Today we would look at the argument Peter is making here and take it a step or two further. People aren’t just mocking the idea of Christ’s return, but of the very existence of God. It is not just a delay that feeds doubts. Two thousand years is a bit more time than most of Jesus’ followers would have imagined in Peter’s day. Nowadays people point to a lack of evidence, and laugh at the “primitive” belief in a God at all.
Peter’s audience questioned God’s delay. We often do as well. Peter reminds us that God’s love and His patience hold His judgement back. God’s desire is that more people will turn to Him. It is also God’s love and patience that keep Him from stepping visibly into the world in His fullness. Faith is required for entry into God’s kingdom. Once He does return everyone will see and know, but the time for trust and faith will be past.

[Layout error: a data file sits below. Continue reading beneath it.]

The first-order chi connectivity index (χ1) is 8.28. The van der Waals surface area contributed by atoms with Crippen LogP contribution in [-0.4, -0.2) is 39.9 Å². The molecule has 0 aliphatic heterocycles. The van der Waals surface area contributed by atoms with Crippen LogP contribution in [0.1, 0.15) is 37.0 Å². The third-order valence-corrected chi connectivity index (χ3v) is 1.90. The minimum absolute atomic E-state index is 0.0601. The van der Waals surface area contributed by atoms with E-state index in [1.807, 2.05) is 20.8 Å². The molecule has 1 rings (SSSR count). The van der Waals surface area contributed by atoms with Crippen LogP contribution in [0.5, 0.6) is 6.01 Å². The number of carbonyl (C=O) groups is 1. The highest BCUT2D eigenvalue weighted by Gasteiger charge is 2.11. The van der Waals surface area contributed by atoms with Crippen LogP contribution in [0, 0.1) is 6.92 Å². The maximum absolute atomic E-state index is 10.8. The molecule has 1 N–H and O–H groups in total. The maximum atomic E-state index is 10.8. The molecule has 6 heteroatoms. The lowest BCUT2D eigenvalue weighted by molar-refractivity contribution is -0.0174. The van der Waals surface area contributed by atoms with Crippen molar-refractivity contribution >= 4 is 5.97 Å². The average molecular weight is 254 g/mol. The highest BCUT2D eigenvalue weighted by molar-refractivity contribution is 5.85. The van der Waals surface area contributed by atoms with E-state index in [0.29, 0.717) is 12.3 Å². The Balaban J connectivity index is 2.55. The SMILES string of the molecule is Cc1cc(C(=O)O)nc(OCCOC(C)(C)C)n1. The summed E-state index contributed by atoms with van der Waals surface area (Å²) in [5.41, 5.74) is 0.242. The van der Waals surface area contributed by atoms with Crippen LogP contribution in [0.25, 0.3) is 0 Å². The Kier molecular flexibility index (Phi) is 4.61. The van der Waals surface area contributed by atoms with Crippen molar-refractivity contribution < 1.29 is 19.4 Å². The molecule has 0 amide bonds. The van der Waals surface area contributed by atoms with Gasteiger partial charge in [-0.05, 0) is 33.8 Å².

It has been a long time since Jesus inaugurated God’s kingdom. Most would have thought by now that the Second Coming would have occurred. Many alive today are convinced that they are in the last days, and by that they mean that Christ is coming in their lifetime. Of course, all generations have thought that. That there is the worst of times. That Jesus is just around the corner. That the world will not go on without them.
Well, in God’s view, the “Last Days” have already endured 2,000 years. They could easily go on for another two, or three, or more thousand. We can hardly claim that we have it worse than people have before us. God’s patience endures.
And yet we believe two things for certain: God’s Kingdom will be fully realized and we have a place awaiting us in it. The world may go on for millennia, but we do not have that long. While we await on the promise of a world as it was meant to be, we are to live as citizens of that Kingdom now. This world is not our home.